The effect was perfectly electrical, and thrilled through the whole house, changing as by a flash the whole feeling of the audience. Not another word she said or needed to say; it was enough.
It is with a sad feeling that one contemplates noble minds and bodies, nobly and grandly formed human beings, that have come to us cramped, scarred, maimed, out of the prison-house of bondage. One longs to know what such beings might have become, if suffered to unfold and expand under the kindly developing influences of education.
It is the theory of some writers, that to the African is reserved, in the later and palmier days of the earth, the full and harmonious development of the religious element in man. The African seems to seize on the tropical fervor and luxuriance of Scripture imagery as something native; he appears to feel himself to be of the same blood with those old burning, simple souls, the patriarchs, prophets, and seers, whose impassioned words seem only grafted as foreign plants on the cooler stock of the Occidental mind.
I cannot but think that Sojourner with the same culture might have spoken words as eloquent and undying as those of the African Saint Augustine or Tertullian. How grand and queenly a woman she might have been, with her wonderful physical vigor, her great heaving sea of emotion, her power of spiritual conception, her quick penetration, and her boundless energy! We might conceive an African type of woman so largely made and moulded, so much fuller in all the elements of life, physical and spiritual, that the dark hue of the skin should seem only to add an appropriate charm,--as Milton says of his Penseroso, whom he imagines
“Black, but such as in esteem
Prince Memnon’s sister might beseem,
Or that starred Ethiop queen that strove
To set her beauty’s praise above
But though Sojourner Truth has passed away from among us as a wave of the sea, her memory still lives in one of the loftiest and most original works of modern art, the Libyan Sibyl, by Mr. Story, which attracted so much attention in the late World’s Exhibition. Some years ago, when visiting Rome, I related Sojourner’s history to Mr. Story at a breakfast at his house. Already had his mind begun to turn to Egypt in search of a type of art which should represent a larger and more vigorous development of nature than the cold elegance of Greek lines. His glorious Cleopatra was then in process of evolution, and his mind was working out the problem of her broadly developed nature, of all that slumbering weight and fulness of passion with which this statue seems charged, as a heavy thunder-cloud is charged with electricity.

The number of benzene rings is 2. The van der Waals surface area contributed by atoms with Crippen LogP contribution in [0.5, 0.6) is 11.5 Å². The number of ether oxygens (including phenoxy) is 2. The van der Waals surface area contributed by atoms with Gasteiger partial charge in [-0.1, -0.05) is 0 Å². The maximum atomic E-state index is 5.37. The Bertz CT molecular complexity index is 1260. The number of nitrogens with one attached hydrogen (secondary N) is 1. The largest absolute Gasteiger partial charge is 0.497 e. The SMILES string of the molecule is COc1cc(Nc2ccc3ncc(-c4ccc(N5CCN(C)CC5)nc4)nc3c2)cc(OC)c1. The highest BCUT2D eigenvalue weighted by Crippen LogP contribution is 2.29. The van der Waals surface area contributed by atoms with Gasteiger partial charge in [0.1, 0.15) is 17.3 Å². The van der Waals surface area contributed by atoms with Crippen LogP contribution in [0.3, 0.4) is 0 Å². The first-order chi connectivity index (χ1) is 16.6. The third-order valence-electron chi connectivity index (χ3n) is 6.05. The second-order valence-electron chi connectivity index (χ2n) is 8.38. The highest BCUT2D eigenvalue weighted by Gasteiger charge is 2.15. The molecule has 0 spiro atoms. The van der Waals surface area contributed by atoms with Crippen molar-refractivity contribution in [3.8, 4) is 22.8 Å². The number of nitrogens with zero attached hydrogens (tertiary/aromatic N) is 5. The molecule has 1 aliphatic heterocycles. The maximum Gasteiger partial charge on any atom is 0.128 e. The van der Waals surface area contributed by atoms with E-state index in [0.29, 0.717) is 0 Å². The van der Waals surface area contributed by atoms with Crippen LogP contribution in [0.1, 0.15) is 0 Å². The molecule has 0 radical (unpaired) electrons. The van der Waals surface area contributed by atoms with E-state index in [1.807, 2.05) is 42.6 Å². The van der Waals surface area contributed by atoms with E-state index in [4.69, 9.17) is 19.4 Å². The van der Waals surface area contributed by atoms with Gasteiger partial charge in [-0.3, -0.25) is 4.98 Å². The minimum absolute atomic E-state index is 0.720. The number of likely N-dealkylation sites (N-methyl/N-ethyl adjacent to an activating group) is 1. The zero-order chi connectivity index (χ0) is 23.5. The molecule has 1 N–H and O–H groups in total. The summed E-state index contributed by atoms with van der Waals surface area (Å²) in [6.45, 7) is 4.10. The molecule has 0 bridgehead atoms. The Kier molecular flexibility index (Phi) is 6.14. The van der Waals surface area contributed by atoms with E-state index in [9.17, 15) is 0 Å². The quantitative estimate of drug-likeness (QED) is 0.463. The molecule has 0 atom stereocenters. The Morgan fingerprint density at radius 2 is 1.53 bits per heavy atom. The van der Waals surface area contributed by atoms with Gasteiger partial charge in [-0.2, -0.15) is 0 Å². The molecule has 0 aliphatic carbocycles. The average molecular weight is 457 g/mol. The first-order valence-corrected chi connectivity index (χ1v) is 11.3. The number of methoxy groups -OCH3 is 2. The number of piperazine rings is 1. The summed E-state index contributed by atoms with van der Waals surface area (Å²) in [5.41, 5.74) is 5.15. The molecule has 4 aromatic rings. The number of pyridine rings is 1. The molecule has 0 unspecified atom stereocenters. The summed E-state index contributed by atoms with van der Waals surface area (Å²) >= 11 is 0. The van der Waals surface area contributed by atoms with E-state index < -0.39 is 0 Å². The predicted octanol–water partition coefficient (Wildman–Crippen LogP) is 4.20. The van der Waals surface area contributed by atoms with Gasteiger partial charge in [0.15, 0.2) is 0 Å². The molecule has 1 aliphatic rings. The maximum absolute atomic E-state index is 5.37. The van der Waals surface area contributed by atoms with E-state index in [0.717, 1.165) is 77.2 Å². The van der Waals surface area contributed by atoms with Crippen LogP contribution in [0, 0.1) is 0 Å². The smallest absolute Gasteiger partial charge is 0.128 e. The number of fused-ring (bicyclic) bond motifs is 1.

The history of Sojourner Truth worked in his mind and led him into the deeper recesses of the African nature,--those unexplored depths of being and feeling, mighty and dark as the gigantic depths of tropical forests, mysterious as the hidden rivers and mines of that burning continent whose life-history is yet to be. A few days after, he told me that he had conceived the idea of a statue which he should call the Libyan Sibyl. Two years subsequently, I revisited Rome, and found the gorgeous Cleopatra finished, a thing to marvel at, as the creation of a new style of beauty, a new manner of art. Mr. Story requested me to come and repeat to him the history of Sojourner Truth, saying that the conception had never left him. I did so; and a day or two after, he showed me the clay model of the Libyan Sibyl. I have never seen the marble statue; but am told by those who have, that it was by far the most impressive work of art at the Exhibition.
A notice of the two statues from the London “Athenaeum” must supply a description which I cannot give.